Question: How To Put Up A Retaining Wall?

Can you do a retaining wall yourself?

Choose a DIY-friendly building material. Retaining walls can be made from wood, bricks, natural stones or concrete blocks. For DIYers, it’s best to use concrete retaining wall blocks, which can be interlocking and are heavy enough to stay in place without cement or other adhesive.

What is the easiest retaining wall to build?

For the average do-it-yourselfer, building a retaining wall is easiest when using masonry blocks that will be stacked no taller than three feet, with no mortar binding the stones or concrete members. (For a curved wall, mark instead with a garden hose or spray paint.)

How much does it cost to put up a retaining wall?

The average cost of building a retaining wall is $5,636. Most homeowners find themselves spending between $3,229 and $8,670. The cost of retaining wall materials ranges from $3 to $40 per square foot. Wall block prices fall between $10 and $15 per square foot, while precase, poured concrete runs $20 to $25.

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What is the cheapest type of retaining wall?

What is the cheapest retaining wall material?

  • Treated pine and is the least expensive material.
  • Hardwood is more expensive than treated pine.
  • Railway sleepers are another – slightly more expensive – option and are built to withstand ground and water contact.
  • Concrete sleepers are more expensive.

Do I need drainage behind retaining wall?

Third, since most retaining walls are impervious, which means water cannot pass through the wall itself, efficient drainage is crucial. When drainage goes unaddressed hydrostatic pressure will build up behind the wall and cause damage such as bulging or cracking.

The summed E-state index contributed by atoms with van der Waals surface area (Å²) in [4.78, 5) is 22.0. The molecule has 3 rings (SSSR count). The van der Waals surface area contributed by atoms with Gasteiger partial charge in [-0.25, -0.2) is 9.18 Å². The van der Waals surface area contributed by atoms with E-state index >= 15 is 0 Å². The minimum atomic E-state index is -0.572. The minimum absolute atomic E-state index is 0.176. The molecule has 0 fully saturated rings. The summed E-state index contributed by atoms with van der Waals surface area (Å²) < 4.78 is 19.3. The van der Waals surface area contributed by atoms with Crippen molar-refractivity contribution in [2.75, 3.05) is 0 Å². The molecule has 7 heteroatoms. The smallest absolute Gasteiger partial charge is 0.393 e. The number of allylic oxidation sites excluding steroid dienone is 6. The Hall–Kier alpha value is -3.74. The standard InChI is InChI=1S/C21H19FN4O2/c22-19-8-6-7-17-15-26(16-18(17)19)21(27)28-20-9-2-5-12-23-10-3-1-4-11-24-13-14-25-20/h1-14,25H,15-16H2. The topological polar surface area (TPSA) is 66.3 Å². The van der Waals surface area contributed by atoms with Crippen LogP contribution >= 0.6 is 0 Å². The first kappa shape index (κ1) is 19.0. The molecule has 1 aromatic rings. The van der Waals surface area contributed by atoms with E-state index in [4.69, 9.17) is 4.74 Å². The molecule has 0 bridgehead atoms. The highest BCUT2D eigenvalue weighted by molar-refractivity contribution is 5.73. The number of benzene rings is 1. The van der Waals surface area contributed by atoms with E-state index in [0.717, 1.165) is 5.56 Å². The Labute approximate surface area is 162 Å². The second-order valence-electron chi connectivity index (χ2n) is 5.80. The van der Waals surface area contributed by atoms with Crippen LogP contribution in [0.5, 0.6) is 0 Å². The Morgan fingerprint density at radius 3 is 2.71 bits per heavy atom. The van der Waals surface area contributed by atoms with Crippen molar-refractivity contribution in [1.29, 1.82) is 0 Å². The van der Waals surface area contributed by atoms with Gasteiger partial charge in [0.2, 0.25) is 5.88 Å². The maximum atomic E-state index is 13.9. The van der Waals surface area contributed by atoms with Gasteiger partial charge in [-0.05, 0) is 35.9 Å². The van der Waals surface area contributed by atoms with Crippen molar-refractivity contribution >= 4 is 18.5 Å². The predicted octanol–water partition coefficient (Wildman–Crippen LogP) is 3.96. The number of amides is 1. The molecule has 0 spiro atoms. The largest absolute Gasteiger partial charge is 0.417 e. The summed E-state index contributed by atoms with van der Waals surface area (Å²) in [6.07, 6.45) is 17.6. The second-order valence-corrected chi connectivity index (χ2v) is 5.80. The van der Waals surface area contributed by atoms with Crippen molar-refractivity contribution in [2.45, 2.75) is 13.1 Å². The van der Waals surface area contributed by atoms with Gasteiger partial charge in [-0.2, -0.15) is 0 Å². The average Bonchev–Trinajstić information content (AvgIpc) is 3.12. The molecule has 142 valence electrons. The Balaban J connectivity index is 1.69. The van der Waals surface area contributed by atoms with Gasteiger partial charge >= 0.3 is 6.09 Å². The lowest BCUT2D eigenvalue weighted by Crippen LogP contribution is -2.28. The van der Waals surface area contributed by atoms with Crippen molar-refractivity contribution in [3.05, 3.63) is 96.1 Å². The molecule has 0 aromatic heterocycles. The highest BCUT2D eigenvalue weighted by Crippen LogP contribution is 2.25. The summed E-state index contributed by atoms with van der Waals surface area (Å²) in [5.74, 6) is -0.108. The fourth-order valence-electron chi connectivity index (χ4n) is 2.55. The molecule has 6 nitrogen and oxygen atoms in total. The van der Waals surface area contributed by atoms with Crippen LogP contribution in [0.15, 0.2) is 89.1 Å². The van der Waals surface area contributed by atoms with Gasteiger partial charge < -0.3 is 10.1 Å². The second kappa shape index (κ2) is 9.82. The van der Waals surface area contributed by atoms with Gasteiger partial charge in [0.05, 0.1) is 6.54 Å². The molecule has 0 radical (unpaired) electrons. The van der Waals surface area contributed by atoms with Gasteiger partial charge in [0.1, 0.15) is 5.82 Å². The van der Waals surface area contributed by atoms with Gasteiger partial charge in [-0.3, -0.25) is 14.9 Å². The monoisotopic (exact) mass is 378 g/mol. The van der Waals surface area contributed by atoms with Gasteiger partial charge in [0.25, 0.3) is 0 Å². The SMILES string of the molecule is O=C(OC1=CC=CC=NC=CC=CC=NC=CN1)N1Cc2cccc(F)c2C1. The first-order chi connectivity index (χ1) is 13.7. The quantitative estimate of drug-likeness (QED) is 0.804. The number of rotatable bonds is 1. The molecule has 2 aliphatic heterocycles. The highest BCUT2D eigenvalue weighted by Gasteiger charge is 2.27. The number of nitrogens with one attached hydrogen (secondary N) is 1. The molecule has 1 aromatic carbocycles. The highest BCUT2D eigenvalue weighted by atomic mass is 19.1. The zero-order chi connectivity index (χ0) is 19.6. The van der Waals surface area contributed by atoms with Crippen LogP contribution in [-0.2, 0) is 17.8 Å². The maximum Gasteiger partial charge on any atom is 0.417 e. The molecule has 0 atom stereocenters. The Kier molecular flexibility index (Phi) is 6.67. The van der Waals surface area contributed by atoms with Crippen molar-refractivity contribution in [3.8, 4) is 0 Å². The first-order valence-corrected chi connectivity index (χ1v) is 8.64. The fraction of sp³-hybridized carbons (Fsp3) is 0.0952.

Does a 2 foot retaining wall need drainage?

Although there are exceptions, most retaining walls require gravel backfill, soil compaction, pipe or toe drains, and weep holes. Together, these four features will provide adequate drainage for most designs. Only a few types of walls will not require all of them.

What type of retaining wall is best?

Timber and inter-locking-concrete-block walls are great DIY retaining wall ideas. Mortared masonry and poured concrete ones are usually best left to a mason.

What can I use instead of a retaining wall?

Reinforced soil slopes are the most cost-effective retaining wall alternatives. Often times you are using the soil that you already have on hand and do not need to bring in any additional.



  • Reinforced Soil Slopes.
  • Natural Stone Walls.
  • Wooden Timbers.
  • Gabion Walls.
  • Soil Bioengineered Walls.

How long do retaining walls last?

How long will my retaining wall last? For a permanent wall structure, the general lifespan is generally between 50 and 100 years. This does, however, depend on the conditions of the soil and groundwater at your site.

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How much does a 4 foot retaining wall cost?

Retaining Wall Cost per Square Foot

Size Average cost
25 x 3-feet (75 sq.ft.) $3,750
25 x 4feet (100 sq.ft.) $5,000
40 x 4feet (160 sq.ft.) $8,000
60 x 4feet (240 sq.ft.) $12,000

Does homeowners insurance cover retaining walls?

Because retaining walls are frequently considered a detached structure, damage to them can be covered under your homeowners policy under the right conditions. When damage is the result of a “covered loss” — or an insured event — like lightning, wind, fire or a vehicle striking the wall, coverage may be possible.

What are the types of retaining wall?

The Four Basic Types of Retaining Walls

  • Gravity Retaining Wall. The most basic of retaining walls, the gravity retaining wall uses sheer weight and mass to hold the soil at bay.
  • Cantilevered Retaining Wall.
  • Sheet Piling Retaining Wall.
  • Anchored Retaining Wall.

How high can a retaining wall be without engineering?

How tall is your wall? Most municipalities require a building permit and a design from a Licensed Engineer if your wall is taller than 4 feet high (measured from the bottom of the first block to the top of the last block).

How do you save money on a retaining wall?

If you like the look of concrete, you can save money by choosing interlocking concrete blocks, which can cost as little as $15 per square foot. The wall will be just as strong and just as durable, but you may be able to spend half as much on the materials. Interlocking concrete is also the best option for durability.

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